According to Corriere dello Sport, Tottenham are keen on Roma’s Nicolo Zaniolo and are evening willing to use Toby Alderweireld as a makeweight in the deal, with the north London outfit offering the former Southampton centre-back plus £21m.
If we forget for a minute that the 30-year-old has just one year left on his current deal, the fact that Spurs are willing to let go of a player who has largely been their best centre-back for the last few years in Alderweireld speaks volumes about Zaniolo’s ability, as do the Italian’s eight goal contributions in just 2,256 minutes across all competitions.
Mauricio Pochettino already has a plethora of options at his disposal in attacking-midfield, with Lucas Moura a revelation in 2018/19; Christian Eriksen establishing himself as one of the best playmakers in Europe; Heung-min Son offering plenty of goals from out wide, and we’ve not even got to Dele Alli yet.
At just 20-years-old, the midfielder has plenty of room to grow and fortunately so, as there are some key areas in need of improvement if he is to usurp any of the aforementioned names from the starting lineup. Read on to find out what aspects of Zaniolo’s game need some work if he is to prevent Spurs chiefs from potentially regretting letting Alderweireld go in exchange for his services…
Of course, ability to spot a pass improves with age and experience in the game but Zaniolo’s involvement in the buildup or creation of a goal isn’t as regular as Pochettino would surely like – the number 22 completes just 0.7 key passes per game, which is less than all of his would-be competitors in attacking-midfield managed.
The Lilywhites’ creative hub, Eriksen, completes 2.1 key passes per game – the eighth-most of all Premier League players – and is usually deployed in a central role, where Zaniolo recorded his best performances last term. The former Inter Milan youngster struck four times in eight appearances in the 10, averaging a match rating of 7.1, whereas in eight appearances as a right winger or right midfielder, he failed to score and achieved a match rating of 6.29 and 6.8, respectively (according to WhoScored).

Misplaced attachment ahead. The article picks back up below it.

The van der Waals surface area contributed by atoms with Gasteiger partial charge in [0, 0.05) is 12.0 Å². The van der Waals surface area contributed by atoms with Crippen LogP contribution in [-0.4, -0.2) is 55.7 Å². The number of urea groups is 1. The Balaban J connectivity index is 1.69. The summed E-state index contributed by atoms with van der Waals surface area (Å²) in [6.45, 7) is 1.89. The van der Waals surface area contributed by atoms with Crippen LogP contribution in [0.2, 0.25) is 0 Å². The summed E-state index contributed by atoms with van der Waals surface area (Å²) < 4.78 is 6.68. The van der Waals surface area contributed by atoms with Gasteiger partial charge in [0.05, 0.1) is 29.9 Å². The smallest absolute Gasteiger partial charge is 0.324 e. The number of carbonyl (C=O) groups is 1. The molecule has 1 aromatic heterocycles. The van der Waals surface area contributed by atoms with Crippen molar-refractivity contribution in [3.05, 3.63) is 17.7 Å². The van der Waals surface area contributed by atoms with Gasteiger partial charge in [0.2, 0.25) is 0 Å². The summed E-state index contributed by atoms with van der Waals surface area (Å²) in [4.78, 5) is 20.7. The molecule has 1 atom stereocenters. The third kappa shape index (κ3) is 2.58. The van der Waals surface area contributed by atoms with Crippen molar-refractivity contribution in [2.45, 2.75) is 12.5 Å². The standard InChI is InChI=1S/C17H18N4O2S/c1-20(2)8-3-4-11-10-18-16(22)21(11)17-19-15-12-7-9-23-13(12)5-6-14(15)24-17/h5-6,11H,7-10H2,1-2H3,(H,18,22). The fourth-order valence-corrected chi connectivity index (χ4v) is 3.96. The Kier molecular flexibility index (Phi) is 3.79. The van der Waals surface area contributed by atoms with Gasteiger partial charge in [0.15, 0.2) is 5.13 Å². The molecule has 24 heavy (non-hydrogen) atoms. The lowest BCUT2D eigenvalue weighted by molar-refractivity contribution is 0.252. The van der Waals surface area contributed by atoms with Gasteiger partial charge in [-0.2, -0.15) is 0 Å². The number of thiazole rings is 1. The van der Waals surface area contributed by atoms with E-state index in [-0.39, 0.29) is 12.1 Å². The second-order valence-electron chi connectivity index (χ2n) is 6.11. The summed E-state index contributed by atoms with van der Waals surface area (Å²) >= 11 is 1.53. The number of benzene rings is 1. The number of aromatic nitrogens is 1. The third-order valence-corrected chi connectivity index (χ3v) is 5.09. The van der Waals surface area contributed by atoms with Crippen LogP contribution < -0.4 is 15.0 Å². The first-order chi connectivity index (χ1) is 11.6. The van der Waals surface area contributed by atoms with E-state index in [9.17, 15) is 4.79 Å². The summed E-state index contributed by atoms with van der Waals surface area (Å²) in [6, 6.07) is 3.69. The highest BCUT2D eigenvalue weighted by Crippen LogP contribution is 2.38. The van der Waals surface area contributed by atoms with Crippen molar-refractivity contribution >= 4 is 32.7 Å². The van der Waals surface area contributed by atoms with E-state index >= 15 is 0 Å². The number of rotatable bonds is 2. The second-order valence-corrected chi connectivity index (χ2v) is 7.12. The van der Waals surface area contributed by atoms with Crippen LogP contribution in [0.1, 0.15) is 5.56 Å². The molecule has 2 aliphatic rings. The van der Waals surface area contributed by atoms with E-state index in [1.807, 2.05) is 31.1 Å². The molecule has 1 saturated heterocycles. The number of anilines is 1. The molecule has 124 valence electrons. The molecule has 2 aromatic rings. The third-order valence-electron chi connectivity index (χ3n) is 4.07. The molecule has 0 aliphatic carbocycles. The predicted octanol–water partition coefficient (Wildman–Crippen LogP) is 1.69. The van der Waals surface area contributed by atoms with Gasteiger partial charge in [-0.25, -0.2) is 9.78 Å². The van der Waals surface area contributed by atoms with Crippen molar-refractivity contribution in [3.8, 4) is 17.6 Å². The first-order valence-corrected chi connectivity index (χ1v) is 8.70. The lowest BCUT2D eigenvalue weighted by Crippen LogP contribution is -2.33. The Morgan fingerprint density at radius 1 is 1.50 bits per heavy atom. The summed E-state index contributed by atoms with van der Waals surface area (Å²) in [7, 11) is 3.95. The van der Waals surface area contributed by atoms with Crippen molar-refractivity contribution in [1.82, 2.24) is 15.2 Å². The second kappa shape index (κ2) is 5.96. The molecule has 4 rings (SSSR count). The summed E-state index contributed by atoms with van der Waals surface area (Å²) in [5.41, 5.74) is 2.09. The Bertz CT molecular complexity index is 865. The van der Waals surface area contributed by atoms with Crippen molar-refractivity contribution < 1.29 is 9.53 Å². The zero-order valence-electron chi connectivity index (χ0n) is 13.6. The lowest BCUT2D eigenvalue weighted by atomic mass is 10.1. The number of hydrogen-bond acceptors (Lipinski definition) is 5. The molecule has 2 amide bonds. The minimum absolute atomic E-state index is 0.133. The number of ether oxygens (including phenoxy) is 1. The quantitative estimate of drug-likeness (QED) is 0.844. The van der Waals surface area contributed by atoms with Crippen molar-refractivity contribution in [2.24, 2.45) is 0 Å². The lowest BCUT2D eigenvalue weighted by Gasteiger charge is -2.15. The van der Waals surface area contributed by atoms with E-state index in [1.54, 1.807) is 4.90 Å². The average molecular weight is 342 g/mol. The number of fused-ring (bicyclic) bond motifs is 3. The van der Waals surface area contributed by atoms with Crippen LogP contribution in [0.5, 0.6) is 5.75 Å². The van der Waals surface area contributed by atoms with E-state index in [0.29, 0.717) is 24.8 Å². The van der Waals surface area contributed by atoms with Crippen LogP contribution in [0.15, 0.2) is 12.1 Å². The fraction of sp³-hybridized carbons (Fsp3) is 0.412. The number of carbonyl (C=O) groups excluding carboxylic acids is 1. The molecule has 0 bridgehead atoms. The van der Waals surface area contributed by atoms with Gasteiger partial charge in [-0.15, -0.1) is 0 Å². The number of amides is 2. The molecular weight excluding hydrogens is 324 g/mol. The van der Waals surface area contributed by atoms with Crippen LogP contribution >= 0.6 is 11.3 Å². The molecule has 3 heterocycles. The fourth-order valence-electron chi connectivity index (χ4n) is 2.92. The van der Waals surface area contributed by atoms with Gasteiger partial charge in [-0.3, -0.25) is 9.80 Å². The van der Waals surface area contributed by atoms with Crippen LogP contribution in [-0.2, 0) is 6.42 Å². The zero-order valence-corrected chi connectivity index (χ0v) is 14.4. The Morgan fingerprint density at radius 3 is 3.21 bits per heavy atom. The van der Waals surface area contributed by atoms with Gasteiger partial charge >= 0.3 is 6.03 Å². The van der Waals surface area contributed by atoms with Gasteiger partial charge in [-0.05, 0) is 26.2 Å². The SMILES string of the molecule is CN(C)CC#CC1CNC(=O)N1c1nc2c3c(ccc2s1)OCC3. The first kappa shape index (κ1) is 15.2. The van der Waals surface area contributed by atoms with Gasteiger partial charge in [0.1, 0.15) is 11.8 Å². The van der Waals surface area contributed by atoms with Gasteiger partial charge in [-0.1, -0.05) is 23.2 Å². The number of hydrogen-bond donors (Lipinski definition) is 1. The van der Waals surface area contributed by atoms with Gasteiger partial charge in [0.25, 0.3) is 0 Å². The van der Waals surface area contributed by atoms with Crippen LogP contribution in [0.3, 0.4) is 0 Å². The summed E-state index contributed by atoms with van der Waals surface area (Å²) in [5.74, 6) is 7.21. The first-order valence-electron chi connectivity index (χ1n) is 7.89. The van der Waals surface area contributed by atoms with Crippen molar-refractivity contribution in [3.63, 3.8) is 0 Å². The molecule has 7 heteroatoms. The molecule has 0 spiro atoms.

Former Saints boss Pochettino champions versatility in his attacking quartet and Zaniolo will have to develop his abilities as a wide man if he is to survive at Tottenham Hotspur Stadium.
The 6 foot 3 star completes 1.5 dribbles per game, which is impressive considering his frame, but his ambition on the ball often costs him it seems, as he is dispossessed 2.5 times and also takes 2.6 unsuccessful touches per game – no Spurs player was dispossessed more than 1.6 times while only Harry Kane took more than 2.6 unsuccessful touches (2.9) per game last term (according to WhoScored).
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If the 2-cap international is to be success in north London white, he must ensure that he does not become a liability in the final third; Tottenham will undoubtedly be trying to bridge the gap between themselves and last season’s top two next campaign and, given the quality in depth Pochettino has, it will be very difficult for Zaniolo to hold down a starting spot.
If you don’t shoot, you don’t score, and while Zaniolo is hardly afraid to have a go at goal, he could really set himself apart from Moura and Alli if he even slightly increases the frequency at which he tests the ‘keeper. The left-footer takes 1.8 shots per game, while former PSG man Moura and England international Alli attempt 1.6 and 1.4, respectively; Son, Eriksen and Kane all take 2.4 or more, according to WhoScored.
The latter trio are Spurs’ three of Spurs highest performers, all averaging a match rating of 7.08 or higher, and Zaniolo could find that he can really distinguish himself from the competition if he can match or better their statistics in this department. The Italian’s finishing is already listed as ‘strong’ by WhoScored, indicating that he can put his shots away reliably, too. Why not have a pop, then?